Del Rio, Texas – Florida Governor Ron DeSantis took to Twitter to discuss the fentanyl crisis at the Texas border on July 18.
“In the last month alone, 1,050 lbs. of the deadly narcotic fentanyl was seized at the southwest border. This is enough to kill 72% of the U.S. population. 27 times more fentanyl was seized in June 2021 compared to June 2018,” DeSantis tweeted.
His tweet came shortly after a press conference that he and Texas Gov. Greg Abbott held in Del Rio, Texas where they discussed the surge of illegal immigration into the state.
In the last month alone, 1,050 lbs. of the deadly narcotic fentanyl was seized at the southwest border. This is enough to kill 72% of the U.S. population. 27 times more fentanyl was seized in June 2021 compared to June 2018. pic.twitter.com/HVy6bRUmFm
— Ron DeSantis (@GovRonDeSantis) July 18, 2021
“In the month of May, there was about an 800 percent increase in the number of people coming across the border,” Governor Abbott said in the press conference. From April 2020 to April 2021, he explained, illegal immigration reached about a 1000 percent increase.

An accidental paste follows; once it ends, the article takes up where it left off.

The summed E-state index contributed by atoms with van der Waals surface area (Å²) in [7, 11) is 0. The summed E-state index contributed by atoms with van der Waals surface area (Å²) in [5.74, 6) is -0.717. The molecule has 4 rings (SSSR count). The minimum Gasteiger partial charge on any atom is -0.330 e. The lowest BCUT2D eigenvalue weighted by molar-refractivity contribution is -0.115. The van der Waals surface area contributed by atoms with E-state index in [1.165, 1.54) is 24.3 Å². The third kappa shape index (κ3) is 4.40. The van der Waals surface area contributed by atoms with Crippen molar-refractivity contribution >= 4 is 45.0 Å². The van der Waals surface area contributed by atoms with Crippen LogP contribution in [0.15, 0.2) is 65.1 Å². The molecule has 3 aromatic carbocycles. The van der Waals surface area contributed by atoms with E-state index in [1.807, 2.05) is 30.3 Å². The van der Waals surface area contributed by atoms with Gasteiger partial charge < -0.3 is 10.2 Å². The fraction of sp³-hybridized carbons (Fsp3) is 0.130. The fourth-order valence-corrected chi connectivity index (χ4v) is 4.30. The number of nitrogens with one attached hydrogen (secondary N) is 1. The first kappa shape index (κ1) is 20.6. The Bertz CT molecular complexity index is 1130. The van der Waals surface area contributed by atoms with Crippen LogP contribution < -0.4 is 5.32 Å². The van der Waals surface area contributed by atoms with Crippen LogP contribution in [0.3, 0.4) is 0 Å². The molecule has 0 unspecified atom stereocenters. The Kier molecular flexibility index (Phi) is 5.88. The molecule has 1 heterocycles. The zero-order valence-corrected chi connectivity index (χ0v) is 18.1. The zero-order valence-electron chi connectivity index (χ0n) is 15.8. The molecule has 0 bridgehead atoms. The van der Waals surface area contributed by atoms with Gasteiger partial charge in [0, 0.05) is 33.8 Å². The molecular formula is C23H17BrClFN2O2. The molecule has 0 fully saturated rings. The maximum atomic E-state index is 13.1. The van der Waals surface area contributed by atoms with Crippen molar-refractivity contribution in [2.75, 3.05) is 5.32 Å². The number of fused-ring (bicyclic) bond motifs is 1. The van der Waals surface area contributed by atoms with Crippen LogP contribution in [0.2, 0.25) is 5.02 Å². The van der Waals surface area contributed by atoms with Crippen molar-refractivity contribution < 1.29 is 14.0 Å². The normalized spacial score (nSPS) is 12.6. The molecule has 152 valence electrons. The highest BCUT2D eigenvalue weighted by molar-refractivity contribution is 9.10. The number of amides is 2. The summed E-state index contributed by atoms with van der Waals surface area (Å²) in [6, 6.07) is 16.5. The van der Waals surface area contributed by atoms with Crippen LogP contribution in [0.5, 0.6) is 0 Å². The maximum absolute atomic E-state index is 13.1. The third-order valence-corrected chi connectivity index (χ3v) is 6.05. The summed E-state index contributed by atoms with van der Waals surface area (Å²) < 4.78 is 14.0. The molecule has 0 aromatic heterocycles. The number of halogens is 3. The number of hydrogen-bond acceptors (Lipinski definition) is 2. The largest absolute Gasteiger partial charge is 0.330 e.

With the massive influx of illegal immigration, many states have seen the growth of deadly narcotics such as fentanyl smuggled across the Texas border. Fentanyl is a synthetic opioid up to 100 times more potent than morphine.
Abbott indicated the surge of illegal immigration and deadly narcotics such as fentanyl at the Texas border will affect other states as well: “What happens at the border may be happening here today, but it will be happening in these other states tomorrow or next week or next month,” Abbott said. “This is a situation where all states need to be a part of the process of stepping up because the best place to interdict this criminal activity is not in Florida; it’s not in Iowa; it’s right here on the border.”
Within the last year, fentanyl seizures have been up 719 percent at border entries, according to NBC news. During the 2020 COVID-19 lockdowns, most states noticed a major spike in drug overdoses 2020, many of which were fentanyl-related.